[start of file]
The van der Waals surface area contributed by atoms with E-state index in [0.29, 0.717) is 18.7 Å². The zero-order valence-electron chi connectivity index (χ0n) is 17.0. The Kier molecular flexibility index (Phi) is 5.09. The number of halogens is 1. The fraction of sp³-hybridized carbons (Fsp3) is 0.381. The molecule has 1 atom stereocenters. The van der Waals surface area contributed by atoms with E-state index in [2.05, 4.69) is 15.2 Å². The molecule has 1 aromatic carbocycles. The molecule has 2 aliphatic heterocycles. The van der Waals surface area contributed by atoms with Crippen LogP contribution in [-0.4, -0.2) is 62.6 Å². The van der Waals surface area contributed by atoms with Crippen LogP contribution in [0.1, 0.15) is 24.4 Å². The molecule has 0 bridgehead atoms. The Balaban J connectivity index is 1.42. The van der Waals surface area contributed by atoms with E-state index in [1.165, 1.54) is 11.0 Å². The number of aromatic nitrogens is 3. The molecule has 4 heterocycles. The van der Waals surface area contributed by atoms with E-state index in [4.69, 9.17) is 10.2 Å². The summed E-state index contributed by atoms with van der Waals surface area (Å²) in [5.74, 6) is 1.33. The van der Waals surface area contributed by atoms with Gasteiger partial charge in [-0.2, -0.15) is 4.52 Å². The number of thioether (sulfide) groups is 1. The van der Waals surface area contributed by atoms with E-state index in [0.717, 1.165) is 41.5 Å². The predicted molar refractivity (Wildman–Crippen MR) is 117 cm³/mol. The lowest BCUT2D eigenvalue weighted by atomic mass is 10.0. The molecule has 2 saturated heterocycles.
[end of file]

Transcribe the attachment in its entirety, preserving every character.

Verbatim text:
The van der Waals surface area contributed by atoms with E-state index in [0.29, 0.717) is 18.7 Å². The zero-order valence-electron chi connectivity index (χ0n) is 17.0. The Kier molecular flexibility index (Phi) is 5.09. The number of halogens is 1. The fraction of sp³-hybridized carbons (Fsp3) is 0.381. The molecule has 1 atom stereocenters. The van der Waals surface area contributed by atoms with E-state index in [2.05, 4.69) is 15.2 Å². The molecule has 1 aromatic carbocycles. The molecule has 2 aliphatic heterocycles. The van der Waals surface area contributed by atoms with Crippen LogP contribution in [-0.4, -0.2) is 62.6 Å². The van der Waals surface area contributed by atoms with Crippen LogP contribution in [0.1, 0.15) is 24.4 Å². The molecule has 0 bridgehead atoms. The Balaban J connectivity index is 1.42. The van der Waals surface area contributed by atoms with E-state index in [1.165, 1.54) is 11.0 Å². The number of aromatic nitrogens is 3. The molecule has 4 heterocycles. The van der Waals surface area contributed by atoms with E-state index in [4.69, 9.17) is 10.2 Å². The summed E-state index contributed by atoms with van der Waals surface area (Å²) in [5.74, 6) is 1.33. The van der Waals surface area contributed by atoms with Gasteiger partial charge in [-0.2, -0.15) is 4.52 Å². The number of thioether (sulfide) groups is 1. The van der Waals surface area contributed by atoms with E-state index in [0.717, 1.165) is 41.5 Å². The predicted molar refractivity (Wildman–Crippen MR) is 117 cm³/mol. The lowest BCUT2D eigenvalue weighted by atomic mass is 10.0. The molecule has 2 saturated heterocycles.